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NY I86103

September 16, 2002

CLA-2-:RR:NC:TA:350 I86103


TARIFF NO.: 5903.90.1000

Mr. Walter Scherer
Mitsubishi Imaging (MPM), Inc.
555 Theodore Fremde Avenue, Suite B300
Rye, NY 10580

RE: The tariff classification of ink jet media canvas, from Japan

Dear Mr. Scherer:

In your follow up letters dated September 9, 2002, August 19th and your initial inquiry of July 17th, returned for further information and sample, you requested a tariff classification ruling.

The product referred to as MITSUBISHI Ink-Jet IJ-GC-CA is of a woven cotton “canvas” used in place of paper for making inkjet media for digital printing to obtain a desired canvas look.

The product referred to as MITSUBISHI Ink-Jet IJ-GC-CA is of a woven cotton “canvas” used in place of paper as a print medium for ink jet printers to obtain a desired canvas look. Your initial inquiry did not include a sample of the canvas, but did furnish samples of ink jet paper and a data sheet listing the important ingredients, which your company also makes. Also included was an Article Information Sheet for the canvas. The information sheet just mentioned that the product is manufactured by coating an ink-acceptable layer onto a cotton fabric base and that the coating layer consisted of Synthetic Amorphous Silica and Polyvinyl Alcohol (these were far fewer ingredients than listed for the paper). No further data necessary for classification was given, nor was it indicated how the product would be shipped, whether in roll form or in cut and packaged standard sized “sheets.” Classification could fall under cotton fabrics of chapter 52, a narrow fabric of chapter 56 or a coated fabric of chapter 59.

It was further written that the cotton fabric was obtained from a U.S. producer, then shipped to Japan. You asked if there would be any duty consideration because of this.

Two stages take place before the fabric is shipped to Japan where the ink-acceptable coating is applied to the fabric. The cotton is woven in the United States. A domestic materials finisher then applies a white pigmented acrylic “latex” coating to the fabric, which is referred to as 901 Ultrasmooth Pre-Jet Canvas. It is this base material that is sent to Japan.

It was ascertained in a phone conversation with the supplier that the “latex” was only a descriptive term indicating a water based coating compound and that there was no rubber component present. This base or Pre-Jet canvas material would by itself be classifiable under subheading 5903.90.10 as a plastic coated textile fabric. The base coat is in a sufficient amount to be seen with the naked eye other than by change of color.

Although no sample of the finished ready to use inkjet canvas was available, from various phone conversations and noting that the final coating layer is basically a plastics substance (polyvinyl alcohol with silica believed to be a filler), the end product would be considered to be a textile fabric coated with a plastics substance.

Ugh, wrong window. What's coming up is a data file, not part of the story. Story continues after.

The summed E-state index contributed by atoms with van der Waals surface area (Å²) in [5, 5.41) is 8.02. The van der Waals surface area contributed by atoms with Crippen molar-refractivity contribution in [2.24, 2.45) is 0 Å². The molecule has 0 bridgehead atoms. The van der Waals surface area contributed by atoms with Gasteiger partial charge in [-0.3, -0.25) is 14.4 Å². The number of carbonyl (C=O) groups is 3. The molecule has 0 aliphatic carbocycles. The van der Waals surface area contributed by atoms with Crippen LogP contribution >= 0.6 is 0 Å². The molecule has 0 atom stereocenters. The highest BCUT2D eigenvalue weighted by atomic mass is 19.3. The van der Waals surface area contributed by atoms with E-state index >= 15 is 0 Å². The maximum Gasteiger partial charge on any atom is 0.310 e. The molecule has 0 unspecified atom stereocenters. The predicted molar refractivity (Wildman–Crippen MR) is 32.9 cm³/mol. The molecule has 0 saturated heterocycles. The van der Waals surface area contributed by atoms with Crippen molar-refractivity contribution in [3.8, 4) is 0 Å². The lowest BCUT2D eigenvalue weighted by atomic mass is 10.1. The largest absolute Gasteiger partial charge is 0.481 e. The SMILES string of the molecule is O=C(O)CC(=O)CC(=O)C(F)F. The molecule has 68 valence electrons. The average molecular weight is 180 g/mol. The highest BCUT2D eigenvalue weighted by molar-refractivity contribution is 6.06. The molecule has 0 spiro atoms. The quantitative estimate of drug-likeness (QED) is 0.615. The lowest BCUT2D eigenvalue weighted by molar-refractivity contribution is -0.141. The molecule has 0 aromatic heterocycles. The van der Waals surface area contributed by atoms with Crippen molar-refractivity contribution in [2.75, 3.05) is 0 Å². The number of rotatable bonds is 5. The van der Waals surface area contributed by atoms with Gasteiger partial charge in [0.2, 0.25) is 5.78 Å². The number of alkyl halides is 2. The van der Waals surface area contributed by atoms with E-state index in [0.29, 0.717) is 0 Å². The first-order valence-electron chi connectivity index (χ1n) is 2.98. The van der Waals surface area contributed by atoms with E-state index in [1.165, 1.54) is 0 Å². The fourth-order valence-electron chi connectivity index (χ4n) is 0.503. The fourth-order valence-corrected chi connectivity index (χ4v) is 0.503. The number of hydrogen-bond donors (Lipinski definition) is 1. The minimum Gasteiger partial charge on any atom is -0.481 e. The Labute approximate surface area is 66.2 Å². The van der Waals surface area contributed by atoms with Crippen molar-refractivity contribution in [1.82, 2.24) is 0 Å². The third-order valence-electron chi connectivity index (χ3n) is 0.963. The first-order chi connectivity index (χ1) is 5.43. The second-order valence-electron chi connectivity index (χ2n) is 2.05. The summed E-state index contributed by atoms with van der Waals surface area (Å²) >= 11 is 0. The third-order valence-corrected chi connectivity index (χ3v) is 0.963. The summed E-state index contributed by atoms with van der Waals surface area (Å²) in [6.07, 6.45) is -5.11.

Regarding the use the American produced base material no duty reduction considerations can be given. This is spelled out in the HTS Chapter 98 Special Classifications Provisions, Subchapter II, Articles Exported and Returned, Advanced or Improved Abroad, which, in pertinent parts, reads: U.S. Notes

2. (a) Except as provided in paragraph (b), any product of the United States which is returned after having been advanced in value or improved in condition abroad by any process of manufacture or other means, or any imported article which has been assembled abroad in whole or in part of products of the United States, shall be treated for the purposes of this Act as a foreign article, and if subject to a duty which is wholly or partly ad valorem, shall be dutiable, except as otherwise prescribed in this part, on its full value determined in accordance with section 402 of the Tariff Act of 1930, as amended. If such product or such article is dutiable at a rate dependent upon its value, the value for the purpose of determining the rate shall be its full value under the said section 402. (Emphasis added).

(b) No article (except a textile article, apparel article, or petroleum, or any product derived from petroleum, provided for in heading 2709 or 2710) may be treated as a foreign article, or as subject to duty, if—
the article is—
assembled or processed in whole of fabric components that are a product of the United States, or , processed in whole of ingredients (other than water) that are a product of the United States, in a beneficiary country; and
neither the fabricated components, materials or ingredients, after exportation from the United States, nor the article itself, before importation into the United States, enters the commerce of any foreign country other than a beneficiary country.

As used in this paragraph, the term “beneficiary country” means a country listed in general note 7(a).

The U.S. produced material will be part of the dutiable value at full value plus the costs incurred sending to goods to the Japanese factory.

The applicable subheading for the finished inkjet canvas, whether in rolls or packages of cut sheets, will be 5903.90.1000, Harmonized Tariff Schedule of the United States (HTS), which provides for textile fabrics impregnated, coated, covered or laminated with plastics, of cotton. The rate of duty will be 3.2 percent ad valorem.

There are no textile restraints on this product.

This ruling is being issued under the provisions of Part 177 of the Customs Regulations (19 C.F.R. 177).

A copy of the ruling or the control number indicated above should be provided with the entry documents filed at the time this merchandise is imported. If you have any questions regarding the ruling, contact National Import Specialist George Barth at 212-637-3044.


Robert B. Swierupski

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